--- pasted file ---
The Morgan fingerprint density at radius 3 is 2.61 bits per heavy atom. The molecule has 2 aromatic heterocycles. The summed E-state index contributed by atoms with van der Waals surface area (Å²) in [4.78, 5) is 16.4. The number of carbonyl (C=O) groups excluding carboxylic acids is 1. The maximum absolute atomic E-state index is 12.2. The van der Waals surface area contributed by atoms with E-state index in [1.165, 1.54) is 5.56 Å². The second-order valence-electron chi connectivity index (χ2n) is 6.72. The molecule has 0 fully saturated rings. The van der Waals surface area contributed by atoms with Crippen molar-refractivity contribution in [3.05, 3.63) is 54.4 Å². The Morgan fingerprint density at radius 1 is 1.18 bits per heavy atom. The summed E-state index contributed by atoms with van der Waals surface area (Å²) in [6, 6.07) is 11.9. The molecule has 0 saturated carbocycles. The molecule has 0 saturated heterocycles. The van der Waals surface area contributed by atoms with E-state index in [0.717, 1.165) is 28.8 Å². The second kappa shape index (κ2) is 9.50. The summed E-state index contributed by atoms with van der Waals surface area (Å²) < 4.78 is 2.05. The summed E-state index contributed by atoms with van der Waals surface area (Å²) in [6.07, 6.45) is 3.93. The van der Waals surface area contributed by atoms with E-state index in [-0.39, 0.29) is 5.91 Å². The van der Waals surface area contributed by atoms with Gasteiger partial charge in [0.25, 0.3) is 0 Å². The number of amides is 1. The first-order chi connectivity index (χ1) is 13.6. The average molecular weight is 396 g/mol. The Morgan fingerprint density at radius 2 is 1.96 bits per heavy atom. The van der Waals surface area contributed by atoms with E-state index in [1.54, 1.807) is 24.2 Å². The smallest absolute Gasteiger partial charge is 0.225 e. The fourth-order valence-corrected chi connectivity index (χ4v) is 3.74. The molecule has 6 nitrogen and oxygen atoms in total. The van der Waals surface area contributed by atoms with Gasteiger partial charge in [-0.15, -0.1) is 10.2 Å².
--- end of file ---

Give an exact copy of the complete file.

The Morgan fingerprint density at radius 3 is 2.61 bits per heavy atom. The molecule has 2 aromatic heterocycles. The summed E-state index contributed by atoms with van der Waals surface area (Å²) in [4.78, 5) is 16.4. The number of carbonyl (C=O) groups excluding carboxylic acids is 1. The maximum absolute atomic E-state index is 12.2. The van der Waals surface area contributed by atoms with E-state index in [1.165, 1.54) is 5.56 Å². The second-order valence-electron chi connectivity index (χ2n) is 6.72. The molecule has 0 fully saturated rings. The van der Waals surface area contributed by atoms with Crippen molar-refractivity contribution in [3.05, 3.63) is 54.4 Å². The Morgan fingerprint density at radius 1 is 1.18 bits per heavy atom. The summed E-state index contributed by atoms with van der Waals surface area (Å²) in [6, 6.07) is 11.9. The molecule has 0 saturated carbocycles. The molecule has 0 saturated heterocycles. The van der Waals surface area contributed by atoms with E-state index in [0.717, 1.165) is 28.8 Å². The second kappa shape index (κ2) is 9.50. The summed E-state index contributed by atoms with van der Waals surface area (Å²) < 4.78 is 2.05. The summed E-state index contributed by atoms with van der Waals surface area (Å²) in [6.07, 6.45) is 3.93. The van der Waals surface area contributed by atoms with E-state index in [-0.39, 0.29) is 5.91 Å². The van der Waals surface area contributed by atoms with Gasteiger partial charge in [0.25, 0.3) is 0 Å². The number of amides is 1. The first-order chi connectivity index (χ1) is 13.6. The average molecular weight is 396 g/mol. The Morgan fingerprint density at radius 2 is 1.96 bits per heavy atom. The van der Waals surface area contributed by atoms with E-state index in [1.54, 1.807) is 24.2 Å². The smallest absolute Gasteiger partial charge is 0.225 e. The fourth-order valence-corrected chi connectivity index (χ4v) is 3.74. The molecule has 6 nitrogen and oxygen atoms in total. The van der Waals surface area contributed by atoms with Gasteiger partial charge in [-0.15, -0.1) is 10.2 Å².